NEW YORK (Reuters Health) – Findings from a new study suggest that contrary to what some researchers have hypothesized, migraine is not associated with atherosclerosis, but it may be a risk factor for venous thromboembolism (VTE) — an indicator of a procoagulant state.

In several prior studies, migraine has been linked to an increased risk of cardiovascular disease, particularly stroke. The underlying mechanisms, however, were unclear, according to the report in the September 16th issue of Neurology.

“The thinking has been that because people with migraine are more likely to have strokes and other cardiovascular problems, that they would also have more severe and early atherosclerosis,” study co-author Dr. Stefan Kiechl said in a statement. “This study is the first to use high-resolution ultrasound to examine this theory, and it provides solid evidence to refute it.”

The results are based on an analysis of data for 574 subjects, 55 to 94 years of age, who participated in the Bruneck Study, a population-based investigation conducted in northern Italy. The subjects, who were followed from 1990 to 2005, were interviewed regarding headaches and VTE and underwent ultrasound assessment of atherosclerosis in the femoral and carotid arteries.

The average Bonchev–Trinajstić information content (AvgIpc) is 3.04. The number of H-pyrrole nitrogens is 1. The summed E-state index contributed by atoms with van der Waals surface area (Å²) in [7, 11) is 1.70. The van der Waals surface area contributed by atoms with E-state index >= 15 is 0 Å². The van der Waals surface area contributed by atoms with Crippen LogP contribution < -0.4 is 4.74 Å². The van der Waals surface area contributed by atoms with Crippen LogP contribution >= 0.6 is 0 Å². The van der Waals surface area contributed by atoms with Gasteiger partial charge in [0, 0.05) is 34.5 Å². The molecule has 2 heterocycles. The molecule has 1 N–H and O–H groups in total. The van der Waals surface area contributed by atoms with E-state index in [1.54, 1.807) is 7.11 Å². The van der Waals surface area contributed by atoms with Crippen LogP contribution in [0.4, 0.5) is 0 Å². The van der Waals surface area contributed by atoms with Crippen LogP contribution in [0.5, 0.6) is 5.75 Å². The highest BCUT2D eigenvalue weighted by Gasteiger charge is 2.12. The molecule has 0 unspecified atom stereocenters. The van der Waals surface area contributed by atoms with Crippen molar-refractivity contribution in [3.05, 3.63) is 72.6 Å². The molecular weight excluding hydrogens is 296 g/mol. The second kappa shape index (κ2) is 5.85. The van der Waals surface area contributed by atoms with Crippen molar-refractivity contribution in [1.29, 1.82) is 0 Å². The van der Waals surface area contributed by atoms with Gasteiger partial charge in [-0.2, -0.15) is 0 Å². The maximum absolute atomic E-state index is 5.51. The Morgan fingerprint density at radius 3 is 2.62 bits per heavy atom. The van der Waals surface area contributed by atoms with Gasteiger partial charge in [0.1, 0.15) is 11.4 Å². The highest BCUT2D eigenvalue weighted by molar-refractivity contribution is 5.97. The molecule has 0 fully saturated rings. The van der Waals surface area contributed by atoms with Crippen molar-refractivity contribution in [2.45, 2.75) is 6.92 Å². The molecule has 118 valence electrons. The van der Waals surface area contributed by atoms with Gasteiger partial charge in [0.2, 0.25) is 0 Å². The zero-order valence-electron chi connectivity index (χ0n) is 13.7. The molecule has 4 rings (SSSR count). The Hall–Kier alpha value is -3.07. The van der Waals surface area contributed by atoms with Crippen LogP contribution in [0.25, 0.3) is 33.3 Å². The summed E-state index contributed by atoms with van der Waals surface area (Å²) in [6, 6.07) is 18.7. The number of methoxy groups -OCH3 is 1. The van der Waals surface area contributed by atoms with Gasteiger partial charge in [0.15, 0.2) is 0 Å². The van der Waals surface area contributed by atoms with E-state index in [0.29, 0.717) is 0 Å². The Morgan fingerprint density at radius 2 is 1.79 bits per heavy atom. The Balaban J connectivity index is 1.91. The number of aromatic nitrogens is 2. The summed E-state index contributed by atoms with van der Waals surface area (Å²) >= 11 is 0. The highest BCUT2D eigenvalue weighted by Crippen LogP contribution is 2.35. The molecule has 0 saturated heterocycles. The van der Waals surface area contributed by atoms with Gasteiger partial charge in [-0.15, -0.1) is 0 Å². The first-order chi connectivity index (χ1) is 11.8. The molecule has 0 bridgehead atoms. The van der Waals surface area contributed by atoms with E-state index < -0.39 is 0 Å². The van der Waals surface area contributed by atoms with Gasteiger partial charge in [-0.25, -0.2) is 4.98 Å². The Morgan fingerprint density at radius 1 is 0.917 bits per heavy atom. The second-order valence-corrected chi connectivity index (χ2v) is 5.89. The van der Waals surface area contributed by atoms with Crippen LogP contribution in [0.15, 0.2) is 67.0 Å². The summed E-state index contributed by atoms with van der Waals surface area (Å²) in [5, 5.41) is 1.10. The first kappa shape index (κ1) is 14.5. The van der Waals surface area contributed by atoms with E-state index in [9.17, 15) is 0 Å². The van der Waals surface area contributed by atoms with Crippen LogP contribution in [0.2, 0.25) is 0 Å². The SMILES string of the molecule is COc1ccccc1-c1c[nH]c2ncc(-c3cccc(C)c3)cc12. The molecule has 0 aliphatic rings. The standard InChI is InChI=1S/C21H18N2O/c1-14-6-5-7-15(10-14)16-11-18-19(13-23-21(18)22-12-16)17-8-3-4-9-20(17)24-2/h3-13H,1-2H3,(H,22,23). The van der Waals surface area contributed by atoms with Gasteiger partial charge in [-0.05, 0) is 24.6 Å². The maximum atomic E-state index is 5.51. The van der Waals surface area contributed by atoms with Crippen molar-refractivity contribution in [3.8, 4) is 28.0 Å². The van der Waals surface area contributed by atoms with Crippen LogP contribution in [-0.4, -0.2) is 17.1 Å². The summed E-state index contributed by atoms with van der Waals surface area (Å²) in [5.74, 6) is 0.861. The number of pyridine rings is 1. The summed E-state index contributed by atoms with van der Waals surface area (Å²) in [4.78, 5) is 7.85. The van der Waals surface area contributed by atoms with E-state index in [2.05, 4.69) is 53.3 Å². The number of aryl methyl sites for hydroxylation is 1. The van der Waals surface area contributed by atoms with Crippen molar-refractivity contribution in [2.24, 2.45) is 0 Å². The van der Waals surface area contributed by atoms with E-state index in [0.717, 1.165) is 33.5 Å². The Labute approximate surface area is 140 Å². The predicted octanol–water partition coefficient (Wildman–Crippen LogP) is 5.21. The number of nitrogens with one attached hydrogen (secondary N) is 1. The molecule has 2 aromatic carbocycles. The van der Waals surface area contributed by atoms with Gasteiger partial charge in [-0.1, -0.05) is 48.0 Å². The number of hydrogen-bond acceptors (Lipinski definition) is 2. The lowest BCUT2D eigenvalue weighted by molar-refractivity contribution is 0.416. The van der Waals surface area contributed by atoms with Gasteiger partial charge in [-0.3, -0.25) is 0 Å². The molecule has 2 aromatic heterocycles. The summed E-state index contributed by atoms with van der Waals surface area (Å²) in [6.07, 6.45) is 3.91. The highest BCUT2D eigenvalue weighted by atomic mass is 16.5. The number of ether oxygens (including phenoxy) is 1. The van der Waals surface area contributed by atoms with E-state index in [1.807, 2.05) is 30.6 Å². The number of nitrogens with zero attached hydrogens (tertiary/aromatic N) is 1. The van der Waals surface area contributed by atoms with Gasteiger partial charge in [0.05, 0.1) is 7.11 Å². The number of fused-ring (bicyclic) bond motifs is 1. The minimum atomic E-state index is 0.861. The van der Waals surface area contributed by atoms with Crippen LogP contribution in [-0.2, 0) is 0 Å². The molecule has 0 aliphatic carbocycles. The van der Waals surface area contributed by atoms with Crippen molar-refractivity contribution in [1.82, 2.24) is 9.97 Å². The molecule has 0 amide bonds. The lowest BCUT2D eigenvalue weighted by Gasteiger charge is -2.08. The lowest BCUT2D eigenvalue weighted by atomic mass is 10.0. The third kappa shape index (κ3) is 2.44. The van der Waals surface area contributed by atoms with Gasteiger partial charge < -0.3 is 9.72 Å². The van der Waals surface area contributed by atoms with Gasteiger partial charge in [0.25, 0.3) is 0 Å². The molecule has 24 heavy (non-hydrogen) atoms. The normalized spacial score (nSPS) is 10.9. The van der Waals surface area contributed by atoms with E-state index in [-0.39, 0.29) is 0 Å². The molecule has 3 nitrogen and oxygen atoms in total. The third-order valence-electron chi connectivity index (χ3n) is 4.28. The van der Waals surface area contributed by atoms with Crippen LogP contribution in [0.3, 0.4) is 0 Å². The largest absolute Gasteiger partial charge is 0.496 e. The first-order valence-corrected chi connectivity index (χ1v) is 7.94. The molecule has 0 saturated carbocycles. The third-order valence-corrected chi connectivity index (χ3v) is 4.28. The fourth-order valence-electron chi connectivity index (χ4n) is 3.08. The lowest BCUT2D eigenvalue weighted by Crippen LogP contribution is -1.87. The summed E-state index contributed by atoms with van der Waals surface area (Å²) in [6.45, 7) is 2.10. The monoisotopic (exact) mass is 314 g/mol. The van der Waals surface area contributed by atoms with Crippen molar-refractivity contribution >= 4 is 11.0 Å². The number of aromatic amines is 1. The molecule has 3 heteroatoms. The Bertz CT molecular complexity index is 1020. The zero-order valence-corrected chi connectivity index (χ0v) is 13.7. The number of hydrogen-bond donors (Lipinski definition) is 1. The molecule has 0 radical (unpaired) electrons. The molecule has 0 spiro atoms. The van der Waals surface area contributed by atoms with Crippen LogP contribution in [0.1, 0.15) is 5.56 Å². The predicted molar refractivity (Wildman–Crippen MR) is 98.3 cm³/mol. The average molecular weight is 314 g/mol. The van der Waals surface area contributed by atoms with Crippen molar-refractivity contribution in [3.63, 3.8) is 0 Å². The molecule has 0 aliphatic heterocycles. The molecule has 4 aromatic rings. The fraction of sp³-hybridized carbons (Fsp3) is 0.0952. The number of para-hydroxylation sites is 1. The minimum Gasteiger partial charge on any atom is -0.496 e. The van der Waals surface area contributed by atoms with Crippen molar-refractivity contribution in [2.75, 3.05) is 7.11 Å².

Based on standard criteria, 111 subjects had migraines, including 36 with aura. Patients with and without aura were no more likely than non-migraineurs to have atherosclerosis, and there was no difference in severity or 5-year progression of atherosclerosis between the groups. In fact, there was a tendency for atherosclerosis to be less severe in migraine patients.

As noted, however, migraine patients did seem to be at increased risk for VTE. Overall, 18.9% of migraineurs had VTE compared with 7.6% of non-migraineurs (p = 0.031).

“Procoagulant state is considered an alternative explanation for the increased cardiovascular disease risk among patients with migraine,” the authors note. “As a novel finding, the Bruneck Study obtained a significant association between migraine and lifetime risk of VTE. Extrapolation of these data to arterial thrombosis requires caution even though evidence is growing that patients with VTE are at increased risk for cardiovascular disease.”

Neurology 2008;71:937-943.

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